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Spectrum differences, native VS SPAN

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#1 TheBellows

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Posted 28 July 2017 - 16:53

Spectrum difference.jpg

 

When i tried out SPAN i noticed the readings are very different. On the picture i'm just playing pink noise and i placed SPAN in the master track. I thought this should give a similar reading to the native version, but it looks kinda opposite of each other instead.

Am i doing something wrong or can you tell me why this is like it is? Is SPAN giving me completely false readings? 

By comparing to the spectrum of pink noise i've seen in videos looks more like the one Renoise displays. 


Edited by TheBellows, 28 July 2017 - 17:03.


#2 ffx

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Posted 28 July 2017 - 17:02

It reads quite identical to me, if you look at specific frequencies. Also check the setting "slope factor", which is obviously different set in SPAN. I usually use +4dB. Some analysers may use a larger or smaller processing buffer, so the longer the delay, the more the post-processing.

Another point to mention is the selected "channel mix" mode. So if you have mono cancellation going on, and viewing "L+R combined", you will see a result after the cancellation. Which could be different then in SPAN.

Edited by ffx, 28 July 2017 - 17:04.

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#3 OopsIFly

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Posted 28 July 2017 - 17:03

Haven't used span yet but...there should be a slope in db/oct setting somewhere. It is probably set very high if it inverts the slope of pink noise this way. It will tilt the graph, only when set to zero you can read the actual amplitude of frequency components. Renoise has such a slope setting, too, in several discrete steps...setting it to 4.8 enables me to mix onto a flat graph instead of having to follow an imaginary tilted line all the time.


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#4 TheBellows

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Posted 28 July 2017 - 17:07

I tried all the presets, even high res, and the same result...all the same uphill slope instead of a downhill slope. Think i'll reboot my computer and check again. I could swear i got proper readings from it the first time i tried it...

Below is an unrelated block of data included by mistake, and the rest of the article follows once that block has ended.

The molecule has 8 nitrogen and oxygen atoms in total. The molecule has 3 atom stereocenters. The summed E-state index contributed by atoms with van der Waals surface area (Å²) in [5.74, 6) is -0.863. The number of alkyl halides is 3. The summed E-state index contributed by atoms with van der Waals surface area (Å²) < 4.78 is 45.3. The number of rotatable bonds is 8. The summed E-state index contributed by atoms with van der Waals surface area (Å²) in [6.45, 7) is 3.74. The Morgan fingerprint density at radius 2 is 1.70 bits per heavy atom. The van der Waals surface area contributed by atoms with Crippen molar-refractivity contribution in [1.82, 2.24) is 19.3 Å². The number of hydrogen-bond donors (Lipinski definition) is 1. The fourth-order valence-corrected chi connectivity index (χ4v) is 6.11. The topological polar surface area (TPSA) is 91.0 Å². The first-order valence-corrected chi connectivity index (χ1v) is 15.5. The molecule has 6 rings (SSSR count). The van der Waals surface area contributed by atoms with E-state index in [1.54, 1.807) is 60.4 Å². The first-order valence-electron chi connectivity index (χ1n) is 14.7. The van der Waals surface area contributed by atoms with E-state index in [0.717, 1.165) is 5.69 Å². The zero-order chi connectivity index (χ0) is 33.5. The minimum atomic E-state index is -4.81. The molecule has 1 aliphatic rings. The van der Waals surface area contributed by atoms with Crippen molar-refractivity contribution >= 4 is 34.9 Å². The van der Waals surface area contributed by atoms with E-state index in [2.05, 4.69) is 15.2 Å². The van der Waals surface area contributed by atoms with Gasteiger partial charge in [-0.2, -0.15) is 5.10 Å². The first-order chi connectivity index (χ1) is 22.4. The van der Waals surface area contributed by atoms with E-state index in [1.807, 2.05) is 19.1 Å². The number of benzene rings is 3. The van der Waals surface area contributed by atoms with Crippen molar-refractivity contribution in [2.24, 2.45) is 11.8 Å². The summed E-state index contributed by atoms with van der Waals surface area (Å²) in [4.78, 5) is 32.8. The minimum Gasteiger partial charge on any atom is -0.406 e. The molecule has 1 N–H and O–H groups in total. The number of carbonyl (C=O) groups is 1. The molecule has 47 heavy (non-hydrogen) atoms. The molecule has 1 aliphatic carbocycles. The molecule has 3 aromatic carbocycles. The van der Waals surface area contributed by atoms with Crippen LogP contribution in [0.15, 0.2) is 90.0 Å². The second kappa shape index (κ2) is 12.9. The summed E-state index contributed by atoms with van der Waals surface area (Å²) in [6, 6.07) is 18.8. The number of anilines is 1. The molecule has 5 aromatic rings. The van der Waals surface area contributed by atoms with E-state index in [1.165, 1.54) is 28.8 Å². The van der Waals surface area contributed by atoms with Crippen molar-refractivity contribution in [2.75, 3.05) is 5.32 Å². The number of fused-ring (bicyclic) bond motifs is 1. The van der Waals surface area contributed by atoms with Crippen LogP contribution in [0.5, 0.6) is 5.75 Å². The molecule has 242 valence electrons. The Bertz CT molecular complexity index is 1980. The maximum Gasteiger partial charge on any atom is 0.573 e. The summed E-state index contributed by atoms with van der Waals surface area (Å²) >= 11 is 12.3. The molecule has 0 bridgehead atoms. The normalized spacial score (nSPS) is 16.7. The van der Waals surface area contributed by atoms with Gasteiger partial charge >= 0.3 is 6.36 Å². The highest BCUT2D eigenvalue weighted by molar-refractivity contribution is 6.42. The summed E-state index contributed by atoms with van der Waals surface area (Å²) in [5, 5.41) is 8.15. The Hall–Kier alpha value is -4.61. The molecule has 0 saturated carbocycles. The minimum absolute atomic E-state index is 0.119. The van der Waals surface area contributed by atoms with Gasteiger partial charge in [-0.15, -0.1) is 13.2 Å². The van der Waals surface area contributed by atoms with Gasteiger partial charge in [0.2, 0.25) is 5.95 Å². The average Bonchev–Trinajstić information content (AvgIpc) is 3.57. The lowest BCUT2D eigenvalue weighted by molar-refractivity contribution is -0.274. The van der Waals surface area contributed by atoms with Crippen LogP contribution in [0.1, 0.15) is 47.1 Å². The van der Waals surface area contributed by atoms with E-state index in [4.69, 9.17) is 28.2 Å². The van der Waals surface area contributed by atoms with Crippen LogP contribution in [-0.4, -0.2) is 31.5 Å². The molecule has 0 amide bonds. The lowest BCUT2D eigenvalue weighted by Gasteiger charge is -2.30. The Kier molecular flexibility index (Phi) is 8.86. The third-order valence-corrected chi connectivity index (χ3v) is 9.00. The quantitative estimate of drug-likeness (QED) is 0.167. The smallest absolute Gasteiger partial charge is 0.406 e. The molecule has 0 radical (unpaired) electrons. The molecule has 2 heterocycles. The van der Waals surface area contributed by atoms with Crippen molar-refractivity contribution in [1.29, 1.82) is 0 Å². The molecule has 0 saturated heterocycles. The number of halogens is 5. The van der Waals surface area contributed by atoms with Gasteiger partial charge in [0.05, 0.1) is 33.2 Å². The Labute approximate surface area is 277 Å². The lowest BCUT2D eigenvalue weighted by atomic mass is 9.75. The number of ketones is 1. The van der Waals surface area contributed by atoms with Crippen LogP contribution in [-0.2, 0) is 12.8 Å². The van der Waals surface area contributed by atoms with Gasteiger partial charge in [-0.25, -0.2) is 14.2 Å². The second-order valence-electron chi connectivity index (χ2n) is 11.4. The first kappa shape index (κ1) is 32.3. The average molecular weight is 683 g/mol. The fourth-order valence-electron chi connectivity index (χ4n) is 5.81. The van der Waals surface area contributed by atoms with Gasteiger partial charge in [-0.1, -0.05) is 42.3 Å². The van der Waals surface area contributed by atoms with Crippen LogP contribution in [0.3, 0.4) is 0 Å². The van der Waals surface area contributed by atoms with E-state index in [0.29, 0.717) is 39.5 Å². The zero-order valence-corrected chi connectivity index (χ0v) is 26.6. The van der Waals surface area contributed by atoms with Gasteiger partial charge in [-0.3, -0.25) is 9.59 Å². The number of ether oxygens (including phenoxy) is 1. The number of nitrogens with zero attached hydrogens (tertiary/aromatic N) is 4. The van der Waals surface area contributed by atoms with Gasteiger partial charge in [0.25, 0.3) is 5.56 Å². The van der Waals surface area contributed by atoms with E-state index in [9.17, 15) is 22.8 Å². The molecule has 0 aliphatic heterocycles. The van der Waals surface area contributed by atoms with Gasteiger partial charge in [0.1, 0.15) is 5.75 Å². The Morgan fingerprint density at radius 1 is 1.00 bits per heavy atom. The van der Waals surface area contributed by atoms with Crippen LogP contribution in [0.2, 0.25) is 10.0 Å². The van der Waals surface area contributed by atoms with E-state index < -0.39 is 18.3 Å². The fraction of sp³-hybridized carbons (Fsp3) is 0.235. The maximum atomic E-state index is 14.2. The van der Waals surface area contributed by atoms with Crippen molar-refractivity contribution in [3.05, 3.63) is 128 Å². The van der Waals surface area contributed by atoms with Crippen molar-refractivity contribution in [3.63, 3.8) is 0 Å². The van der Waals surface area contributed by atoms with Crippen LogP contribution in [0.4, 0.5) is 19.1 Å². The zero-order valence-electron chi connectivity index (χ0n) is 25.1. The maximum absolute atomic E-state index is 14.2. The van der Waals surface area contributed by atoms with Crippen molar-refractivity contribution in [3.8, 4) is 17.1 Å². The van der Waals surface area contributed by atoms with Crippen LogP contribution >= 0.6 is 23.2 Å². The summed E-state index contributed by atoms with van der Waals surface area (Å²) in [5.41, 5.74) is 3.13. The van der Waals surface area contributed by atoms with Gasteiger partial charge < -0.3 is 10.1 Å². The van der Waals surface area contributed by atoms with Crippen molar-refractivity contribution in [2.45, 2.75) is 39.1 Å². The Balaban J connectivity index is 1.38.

Edit: Nah. That didn't help.

 

Have you tried with pink noise ffx?

 

Edit again: Now i found the slope slider in the settings and it seems to do what you explained, but i just don't understand what is the purpose of this? Seems like such a silly thing to set this to that strange slope by default isn't it? None of the presets had different slope settings either...confuses a noob. :P


Edited by TheBellows, 28 July 2017 - 17:21.

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#5 OopsIFly

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Posted 28 July 2017 - 17:31

As I said - setting a slope, a bit like pink noise goes, will enable you to mix/eq against a straight line in the analyser as "overall target", instead of an imaginary sloped line. Just like you are then able to eq stuff to have the peaks just on the straight line, and all insts in busy parts summing up to this line. You will see accoustic music will often in its spectrum on average have peak slope just about like pink noise, while electronic music might go a bit brigther depending on how hot is was mastered. Ofc this isn't the whole truth, but a very helpful thing to know when mixing. Also the slope will make the spectrogram (the waterfall scrolling display with time history) a lot more usable, as parts that have about the same energy will have the same brightness in the graph.

 

Edit: maybe the default slope in span ist just considered the sweet spot value for aggressive pop music or so, seing it is a considerably brighter slope than pure pink noise...


Edited by OopsIFly, 28 July 2017 - 17:32.

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#6 TheBellows

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Posted 28 July 2017 - 18:26

 

 

Edit: maybe the default slope in span ist just considered the sweet spot value for aggressive pop music or so, seing it is a considerably brighter slope than pure pink noise...

Wouldn't a slope like this have the opposite effect? I mean when using this i would have to reduce the hi's to get a straight line?


Edited by TheBellows, 28 July 2017 - 18:27.


#7 OopsIFly

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Posted 28 July 2017 - 19:10

Yes you're right of course, I sometimes mix up relativity......it just was not made for mortals...